In this Tuesday, Feb. 11, 2014 photograph, the Pulaski Skyway is seen in Jersey City, N.J. (AP Photo/Mel Evans)
By Victoria Cavaliere and Jonathan Allen
NEW YORK (Reuters) - New Jersey Governor Chris Christie was greeted with audible boos and a few loud cheers during a Super Bowl-related appearance in New York City on Saturday, a day after a former appointee said the popular Republican knew about politically motivated lane closures near a busy commuter bridge.
The incident cast a cloud over Christie at what could have been a moment of triumph for man considered a leading candidate for his party's nomination to run for president in 2016. The Super Bowl will be played on Sunday in East Rutherford, New Jersey.
At a ceremony marking the hand off of Super Bowl hosting duties, Christie appeared Saturday in New York's Times Square with NFL officials and political leaders from New York and Arizona, which will host next year's game.
Christie's introduction was met with a chorus of audible boos and chants of support from the thousands of people gathered in the area for a Super Bowl street fair.
He did not mention the scandal during brief 30 second remarks in which he thanked the NFL and his New York counterpart and Super Bowl co-host, Governor Andrew Cuomo.
The negative public sentiment was unusual for Christie, the chairman of the Republican Governors Association who coasted to re-election as governor in November with 60 percent of the vote.
But in the weeks since starting his second term, Christie has been dogged by scandal since it emerged last month that some of his aides and appointees orchestrated traffic jams around the George Washington Bridge in Fort Lee, New Jersey. State and federal investigations have been launched into the lane closures in September, which came after the town's Democratic mayor declined to endorse the governor's re-election bid.
Christie has adamantly denied any knowledge of the lane closures and cut ties with two of his top advisers for their apparent role in the scheme.
David Wildstein, a long-time Christie acquaintance and one of his appointees at the Port Authority of New York and New Jersey, which managed the bridge, resigned from his post after it emerged he oversaw the closures.
On Friday, an attorney for Wildstein said "evidence exists" Christie knew of the closures when they were happening. The letter did not indicate Christie involved himself in the closures in any way, did not specify exactly when he became aware of the jams and offered no evidence to back up the claim.
Christie's office denied the claims and issued an email saying: "David Wildstein will do and say anything to save David Wildstein." The email to Christie's friends and supporters was posted on the website Politico.com and confirmed by Colin Reed, a spokesman for the governor.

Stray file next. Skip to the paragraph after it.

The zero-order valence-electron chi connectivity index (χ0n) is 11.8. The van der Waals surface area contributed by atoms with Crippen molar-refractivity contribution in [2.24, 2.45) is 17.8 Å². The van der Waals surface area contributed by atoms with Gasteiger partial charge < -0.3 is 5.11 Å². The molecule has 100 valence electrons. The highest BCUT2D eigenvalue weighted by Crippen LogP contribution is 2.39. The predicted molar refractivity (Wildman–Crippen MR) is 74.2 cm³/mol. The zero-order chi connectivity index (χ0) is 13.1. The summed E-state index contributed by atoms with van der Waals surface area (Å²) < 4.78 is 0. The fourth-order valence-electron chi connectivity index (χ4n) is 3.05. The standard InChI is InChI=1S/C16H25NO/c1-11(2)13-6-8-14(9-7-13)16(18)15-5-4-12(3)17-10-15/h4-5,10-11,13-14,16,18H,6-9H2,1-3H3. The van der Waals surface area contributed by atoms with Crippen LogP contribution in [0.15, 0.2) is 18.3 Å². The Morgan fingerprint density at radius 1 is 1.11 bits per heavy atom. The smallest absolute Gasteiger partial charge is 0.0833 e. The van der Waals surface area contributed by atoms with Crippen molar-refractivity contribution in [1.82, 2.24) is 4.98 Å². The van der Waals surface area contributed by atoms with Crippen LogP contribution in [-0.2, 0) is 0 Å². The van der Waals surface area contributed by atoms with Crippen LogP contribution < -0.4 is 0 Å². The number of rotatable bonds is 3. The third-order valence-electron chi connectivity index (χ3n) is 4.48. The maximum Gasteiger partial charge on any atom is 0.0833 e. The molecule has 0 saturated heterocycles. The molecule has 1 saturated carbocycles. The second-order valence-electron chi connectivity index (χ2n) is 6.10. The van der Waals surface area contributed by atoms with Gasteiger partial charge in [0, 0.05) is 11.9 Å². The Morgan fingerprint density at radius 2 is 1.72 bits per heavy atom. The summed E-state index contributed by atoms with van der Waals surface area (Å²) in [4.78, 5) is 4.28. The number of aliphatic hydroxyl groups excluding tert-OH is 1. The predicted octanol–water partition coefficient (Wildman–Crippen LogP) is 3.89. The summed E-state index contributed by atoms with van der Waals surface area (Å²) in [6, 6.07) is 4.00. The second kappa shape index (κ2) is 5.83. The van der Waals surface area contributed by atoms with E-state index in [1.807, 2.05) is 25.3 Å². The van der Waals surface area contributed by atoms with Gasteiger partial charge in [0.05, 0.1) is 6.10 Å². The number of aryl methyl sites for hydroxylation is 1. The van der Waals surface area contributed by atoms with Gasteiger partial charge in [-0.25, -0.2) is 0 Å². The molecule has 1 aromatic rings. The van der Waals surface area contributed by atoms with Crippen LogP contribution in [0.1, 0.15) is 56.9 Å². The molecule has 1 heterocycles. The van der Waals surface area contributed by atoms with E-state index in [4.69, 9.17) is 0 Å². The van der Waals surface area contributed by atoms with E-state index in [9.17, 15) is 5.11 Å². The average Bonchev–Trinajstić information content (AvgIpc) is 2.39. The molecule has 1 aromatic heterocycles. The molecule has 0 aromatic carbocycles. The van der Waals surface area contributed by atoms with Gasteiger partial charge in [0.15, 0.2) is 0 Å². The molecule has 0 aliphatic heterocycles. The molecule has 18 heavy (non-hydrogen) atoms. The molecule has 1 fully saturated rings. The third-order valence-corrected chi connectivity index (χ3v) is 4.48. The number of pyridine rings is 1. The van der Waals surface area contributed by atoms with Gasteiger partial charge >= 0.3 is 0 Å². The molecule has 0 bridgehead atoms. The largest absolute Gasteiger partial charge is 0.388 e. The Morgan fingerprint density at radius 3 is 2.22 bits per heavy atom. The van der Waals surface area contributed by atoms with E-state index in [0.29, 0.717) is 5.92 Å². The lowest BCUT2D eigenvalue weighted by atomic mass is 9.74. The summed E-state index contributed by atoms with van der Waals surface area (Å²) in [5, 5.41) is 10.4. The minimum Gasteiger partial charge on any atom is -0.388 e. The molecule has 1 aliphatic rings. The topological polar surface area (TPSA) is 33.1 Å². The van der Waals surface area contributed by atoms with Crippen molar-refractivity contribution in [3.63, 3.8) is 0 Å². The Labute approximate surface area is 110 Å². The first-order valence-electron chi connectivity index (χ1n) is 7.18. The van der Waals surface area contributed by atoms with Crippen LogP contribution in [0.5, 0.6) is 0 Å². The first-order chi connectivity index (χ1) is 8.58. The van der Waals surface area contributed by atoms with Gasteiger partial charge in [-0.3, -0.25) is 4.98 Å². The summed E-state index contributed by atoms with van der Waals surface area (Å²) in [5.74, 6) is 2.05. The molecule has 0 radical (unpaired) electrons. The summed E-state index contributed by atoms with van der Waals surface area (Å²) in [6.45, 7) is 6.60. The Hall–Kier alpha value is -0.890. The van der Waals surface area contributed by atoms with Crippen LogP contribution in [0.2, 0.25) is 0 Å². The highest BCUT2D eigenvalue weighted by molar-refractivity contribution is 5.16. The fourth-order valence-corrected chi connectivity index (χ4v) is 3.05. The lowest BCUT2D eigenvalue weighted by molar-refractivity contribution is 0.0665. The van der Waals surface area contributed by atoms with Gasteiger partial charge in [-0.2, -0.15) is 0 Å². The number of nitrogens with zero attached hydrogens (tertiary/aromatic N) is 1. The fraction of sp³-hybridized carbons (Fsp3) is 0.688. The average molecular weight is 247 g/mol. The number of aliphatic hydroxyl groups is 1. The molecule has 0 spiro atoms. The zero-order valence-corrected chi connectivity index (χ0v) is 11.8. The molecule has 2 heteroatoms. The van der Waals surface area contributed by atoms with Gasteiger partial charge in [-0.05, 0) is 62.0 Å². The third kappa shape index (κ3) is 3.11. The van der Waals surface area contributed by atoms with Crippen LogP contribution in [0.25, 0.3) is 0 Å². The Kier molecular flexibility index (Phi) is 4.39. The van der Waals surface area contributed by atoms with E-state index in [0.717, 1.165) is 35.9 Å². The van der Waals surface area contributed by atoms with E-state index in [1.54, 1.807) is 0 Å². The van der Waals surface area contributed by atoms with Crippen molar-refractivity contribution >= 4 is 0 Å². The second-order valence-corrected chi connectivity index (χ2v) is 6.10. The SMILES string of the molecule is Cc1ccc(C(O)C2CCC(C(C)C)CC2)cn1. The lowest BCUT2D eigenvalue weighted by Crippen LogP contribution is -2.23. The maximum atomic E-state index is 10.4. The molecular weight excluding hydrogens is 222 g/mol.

The governor's popularity has also been tarnished by his use of Superstorm Sandy relief money for a tourism ad campaign. The mayor of Hoboken, New Jersey, has alleged that her hesitance to back a real estate deal prompted Christie's office to delay Sandy relief money.
"ON THE BRINK OF RUIN"
On Saturday, local newspapers said the governor's political career could be doomed if it was proven he knew in advance of the four days of lane closures that caused massive delays for commuters, ambulances and school buses.
The New York Daily News said in an editorial that Christie now "stands on the brink of ruin" if he cannot defend himself against the latest claims.
"In that event, Christie's governorship is over and he should prepare to face a federal criminal probe as a private citizen. Resignation would be a must. Otherwise, impeachment would be a snap," it said.
Charles Stile, a columnist for the Bergen Record, a major New Jersey newspaper, wrote on Saturday that if Wildstein produces evidence that "turns out to be the damning, incontrovertible kind, then Christie's career will be in tatters, if not over."
The allegations made through his attorney by Wildstein, who has been subpoenaed in connection with lane closure probe, said the resigned Port Authority official could "prove the inaccuracy" of some of Christie's denials.
The letter describes the order to close the lanes as coming from "the Christie administration," but does not say that Christie himself orchestrated the closures in any way.
On Friday, the Christie administration said Wildstein had said nothing to contradict Christie's position that the governor had "no prior knowledge" of the closures.
A bipartisan committee of state lawmakers is investigating the episode, as is the office of Paul Fishman, the U.S. Attorney for New Jersey.
Hours after Wildstein's letter was released, Christie appeared in Manhattan to attend a birthday party for the broadcaster Howard Stern, but avoided the reporters assembled outside.
(Editing by Alex Dobuzinskis and David Gregorio)